3. Mol BWJ, Roberts CT, Thangaratinam S, Magee LA, de Groot CJM, Hofmeyr GJ. Pre-eclampsia. Lancet 2016 Mar 05;387(10022):999-1011. [CrossRef] [Medline]
    4. Koning SH, Hoogenberg K, Lutgers HL, van den Berg PP, Wolffenbuttel BH. Gestational diabetes mellitus:current knowledge and unmet needs. J Diabetes 2016 Nov;8(6):770-781. [CrossRef] [Medline]
    5. Araujo Júnior E, Peixoto AB, Zamarian ACP, Elito Júnior J, Tonni G. Macrosomia. Best Pract Res Clin Obstet Gynaecol 2017 Jan;38:83-96. [CrossRef] [Medline]
    6. Kleinrouweler CE, Cheong-See FM, Collins GS, Kwee A, Thangaratinam S, Khan KS, et al. Prognostic models in obstetrics: available, but far from applicable. Am J Obstet Gynecol 2016 Jan;214(1):79-90.e36. [CrossRef] [Medline]
    7. Al-Rubaie Z, Askie LM, Ray JG, Hudson HM, Lord SJ. The performance of risk prediction models for pre-eclampsia using routinely collected maternal characteristics and comparison with models that include specialised tests and with clinical guideline decision rules: a systematic review. BJOG 2016 Aug;123(9):1441-1452 [FREE Full text] [CrossRef] [Medline]
    8. Herraiz I, Arbués J, Camaño I, Gómez-Montes E, Grañeras A, Galindo A. Application of a first-trimester prediction model for pre-eclampsia based on uterine arteries and maternal history in high-risk pregnancies. Prenat Diagn 2009 Dec;29(12):1123-1129. [CrossRef] [Medline]
    9. Farina A, Rapacchia G, Freni Sterrantino A, Pula G, Morano D, Rizzo N. Prospective evaluation of ultrasound and biochemical-based multivariable models for the prediction of late pre-eclampsia. Prenat Diagn 2011 Dec;31(12):1147-1152. [CrossRef] [Medline]
    10. Park FJ, Leung CH, Poon LC, Williams PF, Rothwell SJ, Hyett JA. Clinical evaluation of a first trimester algorithm predicting the risk of hypertensive disease of pregnancy. Aust N Z J Obstet Gynaecol 2013 Dec;53(6):532-539. [CrossRef] [Medline]
    11. Skråstad RB, Hov GG, Blaas HK, Romundstad PR, Salvesen K. Risk assessment for preeclampsia in nulliparous women at 11-13 weeks gestational age: prospective evaluation of two algorithms. BJOG 2015 Dec;122(13):1781-1788 [FREE Full text] [CrossRef] [Medline]
    12. E Holanda Moura SB, Park F, Murthi P, Martins WP, Kane SC, Williams P, et al. TNF-R1 as a first trimester marker for prediction of pre-eclampsia. J Matern Fetal Neonatal Med 2016 Mar;29(6):897-903. [CrossRef] [Medline]
    13. van Leeuwen M, Opmeer BC, Zweers EJK, van Ballegooie E, ter Brugge HG, de Valk HW, et al. External validation of a clinical scoring system for the risk of gestational diabetes mellitus. Diabetes Res Clin Pract 2009 Jul;85(1):96-101. [CrossRef] [Medline]
    14. Thériault S, Forest J, Massé J, Giguère Y. Validation of early risk-prediction models for gestational diabetes based on clinical characteristics. Diabetes Res Clin Pract 2014 Mar;103(3):419-425. [CrossRef] [Medline]
    15. Syngelaki A, Pastides A, Kotecha R, Wright A, Akolekar R, Nicolaides KH. First-trimester screening for gestational diabetes mellitus based on maternal characteristics and history. Fetal Diagn Ther 2015;38(1):14-21 [FREE Full text] [CrossRef] [Medline]
    16. Lamain-de Ruiter M, Kwee A, Naaktgeboren CA, de Groot I, Evers IM, Groenendaal F, et al. External validation of prognostic models to predict risk of gestational diabetes mellitus in one Dutch cohort: prospective multicentre cohort study. BMJ 2016 Aug 30;354:i4338 [FREE Full text] [Medline]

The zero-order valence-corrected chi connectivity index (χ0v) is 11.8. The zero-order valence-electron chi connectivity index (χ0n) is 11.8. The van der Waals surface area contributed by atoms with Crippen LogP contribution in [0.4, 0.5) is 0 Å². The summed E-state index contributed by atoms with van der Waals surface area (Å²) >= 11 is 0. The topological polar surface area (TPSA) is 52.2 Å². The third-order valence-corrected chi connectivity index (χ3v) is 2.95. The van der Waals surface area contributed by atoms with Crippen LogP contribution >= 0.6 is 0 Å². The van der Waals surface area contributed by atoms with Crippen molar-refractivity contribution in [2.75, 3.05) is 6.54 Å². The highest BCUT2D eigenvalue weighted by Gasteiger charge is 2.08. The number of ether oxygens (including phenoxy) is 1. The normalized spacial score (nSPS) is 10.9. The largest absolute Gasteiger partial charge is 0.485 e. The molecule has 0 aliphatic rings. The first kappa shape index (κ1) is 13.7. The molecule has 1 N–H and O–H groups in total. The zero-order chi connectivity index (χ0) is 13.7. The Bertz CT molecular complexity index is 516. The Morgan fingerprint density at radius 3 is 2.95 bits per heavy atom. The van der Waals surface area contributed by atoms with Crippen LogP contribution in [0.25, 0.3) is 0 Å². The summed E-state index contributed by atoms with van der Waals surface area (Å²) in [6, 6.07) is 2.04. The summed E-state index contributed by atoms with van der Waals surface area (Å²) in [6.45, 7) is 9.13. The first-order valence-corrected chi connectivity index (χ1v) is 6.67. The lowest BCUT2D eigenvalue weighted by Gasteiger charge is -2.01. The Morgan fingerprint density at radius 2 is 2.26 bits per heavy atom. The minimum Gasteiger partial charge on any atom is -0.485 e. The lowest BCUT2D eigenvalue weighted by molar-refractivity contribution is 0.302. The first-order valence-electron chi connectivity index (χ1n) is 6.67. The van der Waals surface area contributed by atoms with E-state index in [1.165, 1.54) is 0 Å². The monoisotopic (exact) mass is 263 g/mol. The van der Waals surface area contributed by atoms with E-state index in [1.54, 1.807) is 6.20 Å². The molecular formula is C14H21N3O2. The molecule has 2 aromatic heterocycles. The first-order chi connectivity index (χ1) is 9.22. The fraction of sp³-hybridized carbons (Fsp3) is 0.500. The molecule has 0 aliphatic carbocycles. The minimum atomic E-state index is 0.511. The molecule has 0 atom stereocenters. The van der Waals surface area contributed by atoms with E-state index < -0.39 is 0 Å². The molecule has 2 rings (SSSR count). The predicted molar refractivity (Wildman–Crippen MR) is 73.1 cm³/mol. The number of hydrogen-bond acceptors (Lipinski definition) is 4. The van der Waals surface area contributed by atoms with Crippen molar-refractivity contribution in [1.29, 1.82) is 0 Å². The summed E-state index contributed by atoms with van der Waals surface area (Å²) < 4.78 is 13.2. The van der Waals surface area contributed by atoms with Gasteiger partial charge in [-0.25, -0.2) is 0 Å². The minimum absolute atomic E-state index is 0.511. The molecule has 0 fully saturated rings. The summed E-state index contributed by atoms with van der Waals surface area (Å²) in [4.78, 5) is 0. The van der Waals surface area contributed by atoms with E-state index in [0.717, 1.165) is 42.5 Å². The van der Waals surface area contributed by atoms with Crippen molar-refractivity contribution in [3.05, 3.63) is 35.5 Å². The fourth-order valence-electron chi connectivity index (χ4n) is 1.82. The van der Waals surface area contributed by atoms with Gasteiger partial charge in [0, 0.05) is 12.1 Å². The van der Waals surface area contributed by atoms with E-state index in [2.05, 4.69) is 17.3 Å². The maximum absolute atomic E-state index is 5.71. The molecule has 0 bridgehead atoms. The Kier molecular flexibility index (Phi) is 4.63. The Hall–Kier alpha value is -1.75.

17. Justice AC, Covinsky KE, Berlin JA. Assessing the generalizability of prognostic information. Ann Intern Med 1999 Mar 16;130(6):515-524. [Medline]
    18. Steyerberg E. Clinical Prediction Models a Practical Approach to Development, Validation, and Updating. New York: Springer Science; 2009.
    19. Perined. Perinatale Zorg in Nederland 2014. Utrecht: Perined; 2015.   URL: https://assets.perined.nl/docs/353d9249-9875-4cb3-9c86-f078ae3f7aef.pdf [accessed 2017-03-28] [WebCite Cache]
    20. Nederlandse Vereniging voor Obstetrie en Gynaecologie. Addendum bij multidisciplinaire richtlijn Hypertensieve aandoeningen in de zwangerschap uit 2011. 2014.   URL: http:/​/www.​nvog-documenten.nl/​uploaded/​docs/​Addendum%20Hypertensieve%20aandoeningen%20uitgangsvragen%20bloeddruk%20meten%20en%20significante%20proteinurie%20bij%20rl%20hypertensieve%20aandoeningen%202014%20(2).​pdf [accessed 2017-03-28] [WebCite Cache]
    21. Koninklijke Nederlandse Organisatie van Verloskundigen. Standaard Hypertensieve aandoeningen tijdens de zwangerschap, bevalling en kraamperiode. 2011.   URL: http:/​/www.​knov.nl/​fms/​file/​knov.nl/​knov_downloads/​393/​file/​KNOV_Standaard_Hypertensie_versie2012.​pdf?download_category=richtlijnen-praktijkkaarten [accessed 2017-03-28] [WebCite Cache]
    22. Expect Studie. Wetenschappelijk onderzoek bij zwangere vrouwen in de provincie Limburg   URL: https://www.zwangerinlimburg.nl/ [accessed 2017-09-01] [WebCite Cache]
    23. Molag ML, de Vries JH, Duif N, Ocké MC, Dagnelie PC, Goldbohm RA, et al. Selecting informative food items for compiling food-frequency questionnaires: comparison of procedures. Br J Nutr 2010 Aug;104(3):446-456. [CrossRef] [Medline]
    24. Bergink V, Kooistra L, Lambregtse-van den Berg MP, Wijnen H, Bunevicius R, van Baar A, et al. Validation of the Edinburgh Depression Scale during pregnancy. J Psychosom Res 2011 Apr;70(4):385-389. [CrossRef] [Medline]